Baseball Umpires’ Learning Blog

Our Place to Share the Game

Baseball Umpire Do’s and Don’ts

Here are some suggestions that I hope can help your umpiring. These also came from the handout that I previously made accessible as a download.  As always, your comments and suggested additions/changes are greatly appreciated.  This is a learning area which works best when parties interact.

Umpire Suggestions
  1. Set high expectations! Work to please yourself and demonstrate confidence in your abilities. By doing so, you will earn respect and the next umpire that works that team’s games will be more believable. The effort and performance of the last umpire crew can make it easy or difficult for the next crew.
  2. Keep the ball alive. Baseball is the greatest of the ball sports because the ball is alive even during times of little action. Rules govern what everyone must do during live ball situations.
  3. If the ball is alive, watch it closely – DO NOT look away! Don’t rest until time is out! Sweeping the plate is a good time to take a deep breath and mentally gear up for the next chunk of time that you will be focused.
  4. In the B & C positions, square your body to both the plate and the pitcher. In the “A” position, be square to the plate for check swings and pitched/batted balls striking the batter
  5. Look over your shoulder with a runner on 2nd or runners on 1st and 2nd base when the pitcher commits to home. It will help you with one of the game’s most difficult and important calls—the steal of third.
  6. Keep yourself busy out there. It is much easier to focus when you have that inner mental and physical energy. There is plenty to do. Be a hawk, but know when to interrupt play. Often it is better for your board interpreter/secretary to communicate with the school/coach than you being “the enforcer”.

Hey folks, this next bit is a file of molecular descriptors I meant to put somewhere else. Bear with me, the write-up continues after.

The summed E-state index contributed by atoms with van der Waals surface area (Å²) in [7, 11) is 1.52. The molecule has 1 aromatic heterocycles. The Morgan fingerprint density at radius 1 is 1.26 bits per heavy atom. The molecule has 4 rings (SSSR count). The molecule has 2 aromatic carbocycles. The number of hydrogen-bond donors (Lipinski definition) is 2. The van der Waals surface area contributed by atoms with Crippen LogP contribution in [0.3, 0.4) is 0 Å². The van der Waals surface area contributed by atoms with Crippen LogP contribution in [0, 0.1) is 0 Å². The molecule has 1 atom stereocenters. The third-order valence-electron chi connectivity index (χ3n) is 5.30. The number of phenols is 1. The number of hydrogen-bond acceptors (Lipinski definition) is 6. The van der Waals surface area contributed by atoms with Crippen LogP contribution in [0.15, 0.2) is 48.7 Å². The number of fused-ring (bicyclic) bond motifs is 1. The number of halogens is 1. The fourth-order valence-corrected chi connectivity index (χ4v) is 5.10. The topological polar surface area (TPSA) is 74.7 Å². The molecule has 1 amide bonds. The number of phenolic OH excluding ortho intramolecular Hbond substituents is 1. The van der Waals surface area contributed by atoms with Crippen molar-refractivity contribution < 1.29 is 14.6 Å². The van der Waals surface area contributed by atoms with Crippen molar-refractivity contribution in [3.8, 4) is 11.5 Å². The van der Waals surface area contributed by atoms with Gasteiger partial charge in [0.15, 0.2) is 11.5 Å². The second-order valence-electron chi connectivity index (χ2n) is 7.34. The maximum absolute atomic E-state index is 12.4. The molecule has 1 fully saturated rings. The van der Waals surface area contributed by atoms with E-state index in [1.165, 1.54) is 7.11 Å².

7. Use your loud voice, “Did he go?,” when you signal ask your partner to rule on a check swing.
  8. Plate men run up the baselines one-third or half the way with no runners on base and then run back to your position, stop, put on your mask, communicate with your partner(s), and take your position.
  9. Practice your calls and stances (and putting on your mask) in front of a mirror.
  10. If you ask to see the ball on a tag play, you’d better be calling an “out”.
  11. Have real slow timing on tag plays! See the ball, the possession by the fielder, the tag, and the voluntary release of the ball.
  12. Have slow timing when judging the catch of the batted ball. Often times by seeing it all and having slow timing, you can go by the player’s reaction if you have to guess. Yes, guessing, rather I should say experienced and educated guessing, is part of a two-man crew’s job.
  13. Dead heats at 1st base are outs. Close does not constitute safe! The runner must beat the ball to a base when forced and avoid being tagged. Outs are good for the game (and you!).
  14. Umpiring is a lonely job, but you have the best seat in the stadium. Getting together 2-3 times between innings should be plenty.
  15. Critique yourself after every game, not after every call! You need the confidence and positive energy to survive the game!
  16. If you feel anxious as a play is unfolding, this emotion will effect your timing and lead to missed calls.
  17. If a coach/spectator gets in your head, you cannot do your job to the best of your ability. Deal with the situation if necessary for the good of the game.
  18. Use your voice and signals to communicate. Mechanics sometimes require both voice and signals, other times just one or the other.
  19. Everyone makes mistakes! Whether or not you choose to learn from those mistakes is what matters most!
  20. Catalog close plays at first in your mind so you have that continuum (easy out‡ less than a step ‡ extremely close ‡ banger/dead heat ‡ close safe ‡ easy safe) giving you something to compare too when you judge every close call in the future.